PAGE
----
10 Top money saving rules
Are you on your way to reaching your savings goals? Or do you never seem to be able to grow your assets? If you find saving money difficult, this guide provides you with the top 10 rules of saving.
1. Write a budget
Yes, write it. It’s important that you can see your budget laid out clearly in front of you. Often what we spend and what we imagine we spend are two very different things. Don’t just write out a monthly budget – take a look at your annual expenditure. Holidays, car services, bonuses, school fees – it’s rare that each month will be the same.
Without a clear budget, we often attempt to commit to unachievable savings goals and feel frustrated when we’re unable to reach them. Only once you’re fully aware of your income and expenditure will you be able to define how much you can save, and make realistic and achievable goals.
2. If you have debt – stop here
Look at your budget – are you spending more than you earn? Do you have any debts to pay off – whether it’s a loan account, a credit card or a shop account?
The golden rule of saving if you’re in debt is: don’t start saving. The interest you’ll pay on your debts usually exceeds the interest you’ll make on your savings. Pay your debts off first. Go to our simple debt guide for tips and advice on how to pay off your debts and get your finances back in order.
3. Trim back
Once you have your budget in front of you, take a careful look at the monthly or annual expenses you could cut back on. Perhaps it’s a gym membership you never use, a DSTV subscription you’re willing to let go of in order to save, or those meals out four nights a week. There are always ways to cut back if you have a savings goal you’re serious about.
For tips on how to trim those monthly outgoings in order to save, check out how to cut costs now.
4. Keep track of small spending
Small spending – those little amounts we waste away because, well, they’re barely noticeable, right? For 2 weeks, write down every small amount you spend each day, and then decide for yourself. It may seem like a time consuming and laborious task, but it’s the most effective way to become aware of your small spending habits, and how they might be affecting your budget. R 20 on a coffee, R 7 on a chocolate, R 12 on a newspaper and R 15 on a pack of chewing gum – these small and seemingly harmless expenses can cash in at R 60 a day. Which is R 1,800 a month. Which is R 21,600 a year. Still feel so small to you?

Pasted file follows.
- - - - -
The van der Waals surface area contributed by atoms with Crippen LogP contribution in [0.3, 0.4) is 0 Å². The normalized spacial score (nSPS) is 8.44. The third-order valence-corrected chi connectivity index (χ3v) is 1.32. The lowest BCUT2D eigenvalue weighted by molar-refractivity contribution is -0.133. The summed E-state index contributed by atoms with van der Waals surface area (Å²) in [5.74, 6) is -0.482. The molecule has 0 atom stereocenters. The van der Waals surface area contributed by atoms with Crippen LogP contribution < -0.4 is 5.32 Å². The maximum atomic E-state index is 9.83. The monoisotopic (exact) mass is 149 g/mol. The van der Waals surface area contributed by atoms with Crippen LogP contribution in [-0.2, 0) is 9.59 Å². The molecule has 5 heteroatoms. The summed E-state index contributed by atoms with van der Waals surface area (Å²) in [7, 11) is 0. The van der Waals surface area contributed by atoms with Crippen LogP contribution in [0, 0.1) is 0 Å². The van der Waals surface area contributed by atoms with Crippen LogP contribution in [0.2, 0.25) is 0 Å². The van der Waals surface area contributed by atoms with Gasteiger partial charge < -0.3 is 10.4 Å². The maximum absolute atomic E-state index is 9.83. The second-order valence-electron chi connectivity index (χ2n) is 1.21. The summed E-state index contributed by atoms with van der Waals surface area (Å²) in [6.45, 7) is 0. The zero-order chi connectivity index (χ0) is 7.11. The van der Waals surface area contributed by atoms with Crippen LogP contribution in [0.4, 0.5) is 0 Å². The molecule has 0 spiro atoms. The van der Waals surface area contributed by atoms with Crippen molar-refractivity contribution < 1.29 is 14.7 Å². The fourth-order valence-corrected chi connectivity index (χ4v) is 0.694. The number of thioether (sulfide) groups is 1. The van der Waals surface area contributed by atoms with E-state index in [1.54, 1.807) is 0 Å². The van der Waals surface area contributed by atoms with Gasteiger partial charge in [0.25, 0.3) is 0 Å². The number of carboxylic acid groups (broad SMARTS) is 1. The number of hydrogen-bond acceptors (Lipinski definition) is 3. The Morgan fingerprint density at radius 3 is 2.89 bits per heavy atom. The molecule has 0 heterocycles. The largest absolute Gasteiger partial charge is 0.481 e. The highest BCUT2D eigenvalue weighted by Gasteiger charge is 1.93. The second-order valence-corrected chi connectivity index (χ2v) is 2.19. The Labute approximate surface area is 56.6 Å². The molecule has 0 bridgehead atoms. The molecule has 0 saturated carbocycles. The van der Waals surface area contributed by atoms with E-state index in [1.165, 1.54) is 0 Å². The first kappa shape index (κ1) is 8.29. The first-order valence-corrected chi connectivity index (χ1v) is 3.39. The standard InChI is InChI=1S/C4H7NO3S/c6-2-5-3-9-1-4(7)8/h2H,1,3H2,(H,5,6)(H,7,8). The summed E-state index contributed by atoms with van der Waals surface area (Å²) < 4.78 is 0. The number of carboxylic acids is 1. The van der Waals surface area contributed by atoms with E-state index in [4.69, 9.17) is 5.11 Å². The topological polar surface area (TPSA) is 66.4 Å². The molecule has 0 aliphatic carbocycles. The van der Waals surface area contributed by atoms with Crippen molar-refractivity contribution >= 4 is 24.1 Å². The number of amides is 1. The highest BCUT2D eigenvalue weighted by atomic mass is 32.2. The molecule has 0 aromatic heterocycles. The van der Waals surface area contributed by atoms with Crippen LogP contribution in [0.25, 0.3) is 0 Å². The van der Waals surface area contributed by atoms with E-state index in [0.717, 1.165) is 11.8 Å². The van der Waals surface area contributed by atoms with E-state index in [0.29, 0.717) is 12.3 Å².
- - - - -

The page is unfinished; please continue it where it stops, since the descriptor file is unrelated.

Keep track of your small spending and commit to saving a portion of it each month.
5. Save on payday
Don’t tempt yourself – simply set up a monthly debit order into your savings account as soon as your salary clears. Make sure your savings account is linked to your current account, and that the monthly debit order is free.
Check out our savings account guide for a little insight into the savings products and services available.
6. Keep up to date
Banks are constantly launching new products. Keep up to date with the latest savings account offerings, and don’t be afraid to challenge your bank. Every year, take a look at what’s out there and what your savings account is doing for you. And if you feel it could be working harder, then make a change.
7. If you’ve got it, fix it
If you’ve got a lump sum, put it in a fixed deposit account. The interest is usually higher, and the fixed term means you’re less likely to withdraw and spend that money.
If you’ve got around five years before you need to withdraw your money, consider investing. Of course, investment comes with its own share of risk, but if the investment is long term you should be less affected by market volatility. Chances are you’ll see more of a return than if your lump sum was sitting in a standard savings account. Check out our tips for successful investing to get you started.
9. Set up a rainy day fund
The experts’ advice is to have six months’ salary saved in an account, which you can access without having to give notice. If this feels very far away to you, then aim for three months’ salary. Think of this as the rainy day fund – the money you’ll use if you’re in an accident or your car breaks down or you lose your job. Hopefully these things aren’t likely to happen…but if they do, you want to be prepared.
To get started with your savings, take a look at our guide 10 Steps to Sorting Out your Finances.
10. Save for your retirement
Experts estimate that you will need about 70 percent of your pre-retirement income to maintain your standard of living when you stop working. Make sure you contribute a percentage of your income to your retirement every month, and don’t touch this money. Consider your provident fund or your pension fund to be separate from your savings.
For advice on setting up your retirement plan, take a look at our pension fund guide.
Moneybags is all about finding the best ways to save. We believe that money can be saved no matter where it is being spent. If you want to keep up to date with our top deals, savings and money advice, stay tuned to our weekly newsletter.